Conspicuously absent on the ongoing raging uproar on poaching of Kenya’s elephants is first lady Margaret Kenyatta. Late last year, Mrs Kenyatta became, in what is now normal, the president’s positive propaganda peddler on poaching.
She was the face of ‘war on poaching’ and grandly played that role, leading a save-the-elephants walk (#HandsOffElephants) in Nyeri and feeding milk to abandoned baby elephants at the David Sheldrick’s conservancy.
That was then. That was 2013 when her husband was still struggling with massive international poor reputation issues owing to his post-election violence case at the ICC and the discoveries that he rigged his way in power. Conservation was just the kind of good news the president needed to shift attention from him and his illegitimate government, then.
The first lady, whose voice is critical on poaching because of her closeness to the top power of the country, has been uncritically quiet over the new wind of poaching that has hit the country’s parks and conservancies.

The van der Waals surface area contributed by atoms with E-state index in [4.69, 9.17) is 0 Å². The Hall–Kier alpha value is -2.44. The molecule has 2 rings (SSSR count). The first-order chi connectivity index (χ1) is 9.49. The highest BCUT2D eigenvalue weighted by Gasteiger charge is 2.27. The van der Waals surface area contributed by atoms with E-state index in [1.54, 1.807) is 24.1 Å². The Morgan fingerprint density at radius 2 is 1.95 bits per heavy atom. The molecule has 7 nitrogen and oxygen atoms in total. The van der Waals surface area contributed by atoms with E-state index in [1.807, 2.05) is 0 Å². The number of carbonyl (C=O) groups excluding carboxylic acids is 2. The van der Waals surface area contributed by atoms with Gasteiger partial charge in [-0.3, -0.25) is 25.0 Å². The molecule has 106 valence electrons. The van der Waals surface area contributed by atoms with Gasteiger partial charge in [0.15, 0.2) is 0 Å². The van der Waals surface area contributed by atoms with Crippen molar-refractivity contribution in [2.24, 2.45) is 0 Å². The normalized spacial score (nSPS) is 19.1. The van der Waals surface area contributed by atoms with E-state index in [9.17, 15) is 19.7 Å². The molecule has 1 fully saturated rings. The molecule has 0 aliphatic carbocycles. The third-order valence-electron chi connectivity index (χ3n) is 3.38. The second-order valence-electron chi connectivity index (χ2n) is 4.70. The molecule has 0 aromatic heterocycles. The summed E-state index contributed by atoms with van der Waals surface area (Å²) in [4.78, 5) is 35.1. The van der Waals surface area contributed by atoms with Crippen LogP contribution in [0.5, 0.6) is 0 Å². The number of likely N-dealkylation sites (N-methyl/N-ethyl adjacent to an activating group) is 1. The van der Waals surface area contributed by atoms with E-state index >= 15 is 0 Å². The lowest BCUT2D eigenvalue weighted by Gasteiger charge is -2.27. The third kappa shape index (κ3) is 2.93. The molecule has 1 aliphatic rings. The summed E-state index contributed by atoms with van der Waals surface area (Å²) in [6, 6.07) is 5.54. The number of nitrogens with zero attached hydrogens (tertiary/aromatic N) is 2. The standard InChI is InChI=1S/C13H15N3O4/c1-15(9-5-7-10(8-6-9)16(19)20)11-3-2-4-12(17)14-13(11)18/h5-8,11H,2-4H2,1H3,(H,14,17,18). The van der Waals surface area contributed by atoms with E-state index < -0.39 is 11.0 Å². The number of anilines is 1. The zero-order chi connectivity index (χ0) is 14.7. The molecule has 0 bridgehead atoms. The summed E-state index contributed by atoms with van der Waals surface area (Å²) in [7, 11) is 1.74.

According the site mavulture.com, the President Uhuru’s family were among the top poachers of the 1970s when his father, old Jomo, now long deceased, was the president. Critics maintain Mrs Kenyatta II may have been told to ‘go slow’ over her public association with anti-poaching drives in the country.
According to KWS, between 1970s and 1980s Kenya lost over 80 per cent of her elephants, mainly due to intensive poaching of elephants for ivory.
At the same time, the country lost 21 rhinos and 117 elephants to poachers since the beginning of 2013. Out of these elephants, 37 were killed in protected areas while 80 were outside protected areas. Kenya lost 289 elephants to poaching in 2011 and another 384 elephants in 2012. Lion is also one of the most endangered animals not only in Kenya but across Africa.
Kenya has an estimated 1,800 lions, down from 2,800 in 2002. The country had 30,000 lions in the 1960s, KWS data reveals.